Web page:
The people developing new solutions and creating new technologies take for granted an entirely different set of social (and moral) norms, which have no respect for the way your business is currently structured.
Competition: An exploding black market and a global tipping point that will occur when the remaining two-thirds of the planet come online over the next five years herald an incipient tidal wave of strange new competitors.
If you think the Internet has been disruptive during the past 20 years, you haven’t seen anything yet. The motivations and expectations of people completely new to technology differ from those of people who have already internalized it. Much like the toddler who doesn’t know what to do with a computer mouse and thinks a computer screen is broken when he can’t swipe it, new users of innovative technologies will have different expectations for what your company should provide. When you mix in a booming black market and a surging cascade of disruptive technologies—everything from drones to 3-D printing to dial-your-own genomics—you have a strange new world indeed…and one coming at you very, very quickly.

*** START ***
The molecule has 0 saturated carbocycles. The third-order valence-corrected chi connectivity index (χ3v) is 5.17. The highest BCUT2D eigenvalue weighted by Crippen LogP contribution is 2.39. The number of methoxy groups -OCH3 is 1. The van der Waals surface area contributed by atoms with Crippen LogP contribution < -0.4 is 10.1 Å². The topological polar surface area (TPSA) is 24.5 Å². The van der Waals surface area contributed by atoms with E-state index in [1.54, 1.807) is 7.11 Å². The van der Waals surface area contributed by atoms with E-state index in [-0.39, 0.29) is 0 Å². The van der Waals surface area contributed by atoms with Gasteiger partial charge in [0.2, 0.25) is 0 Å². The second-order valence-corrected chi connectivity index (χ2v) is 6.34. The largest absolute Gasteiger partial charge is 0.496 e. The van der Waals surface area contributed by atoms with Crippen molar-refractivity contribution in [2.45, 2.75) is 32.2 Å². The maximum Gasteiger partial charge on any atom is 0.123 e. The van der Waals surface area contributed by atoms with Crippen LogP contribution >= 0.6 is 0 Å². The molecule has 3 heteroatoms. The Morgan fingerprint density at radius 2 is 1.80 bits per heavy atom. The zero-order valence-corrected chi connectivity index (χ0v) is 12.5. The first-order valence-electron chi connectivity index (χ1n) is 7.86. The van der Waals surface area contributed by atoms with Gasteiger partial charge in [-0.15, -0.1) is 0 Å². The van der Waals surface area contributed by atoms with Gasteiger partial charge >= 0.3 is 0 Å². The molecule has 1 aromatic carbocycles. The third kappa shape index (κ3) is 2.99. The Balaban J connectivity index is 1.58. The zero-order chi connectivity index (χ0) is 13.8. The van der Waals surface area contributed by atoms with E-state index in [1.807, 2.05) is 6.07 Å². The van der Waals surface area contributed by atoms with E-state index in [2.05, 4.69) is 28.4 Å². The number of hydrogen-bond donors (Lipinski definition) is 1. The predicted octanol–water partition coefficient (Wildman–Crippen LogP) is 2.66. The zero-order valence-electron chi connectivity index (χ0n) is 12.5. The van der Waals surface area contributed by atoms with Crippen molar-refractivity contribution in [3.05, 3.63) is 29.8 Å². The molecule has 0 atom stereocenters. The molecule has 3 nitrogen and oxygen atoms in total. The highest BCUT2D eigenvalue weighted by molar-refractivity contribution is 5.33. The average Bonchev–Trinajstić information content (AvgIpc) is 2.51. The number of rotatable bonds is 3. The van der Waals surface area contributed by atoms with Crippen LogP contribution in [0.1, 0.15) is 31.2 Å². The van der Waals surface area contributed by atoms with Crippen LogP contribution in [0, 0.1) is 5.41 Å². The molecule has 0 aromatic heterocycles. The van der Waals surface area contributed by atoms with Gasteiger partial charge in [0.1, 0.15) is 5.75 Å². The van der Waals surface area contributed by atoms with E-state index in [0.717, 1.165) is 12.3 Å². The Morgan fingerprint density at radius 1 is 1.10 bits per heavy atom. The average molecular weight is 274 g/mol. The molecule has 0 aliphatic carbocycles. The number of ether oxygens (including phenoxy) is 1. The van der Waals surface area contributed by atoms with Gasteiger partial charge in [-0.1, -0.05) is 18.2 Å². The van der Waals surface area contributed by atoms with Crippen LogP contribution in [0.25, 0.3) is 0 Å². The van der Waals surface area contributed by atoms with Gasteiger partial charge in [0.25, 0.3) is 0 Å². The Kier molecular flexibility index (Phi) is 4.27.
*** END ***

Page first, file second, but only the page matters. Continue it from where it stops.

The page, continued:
ACTION ITEMS: There’s good news in all this. You can compete just as well—if not better—by recognizing that the game has changed and adapting to the new rules.
1) Experiment, experiment, experiment.
It’s faster, cheaper, and easier than ever before to invent, test, and iterate. It’s what your competitors (and they are legion) are doing—especially the outlier startups that you so fear will flip your market as Uber did the medallion cab industry’s. The good news? You can do exactly the same thing. Even better, once you do, you already have a supply chain, established market, and deep resources to drive these new industries ahead of smaller first-time players.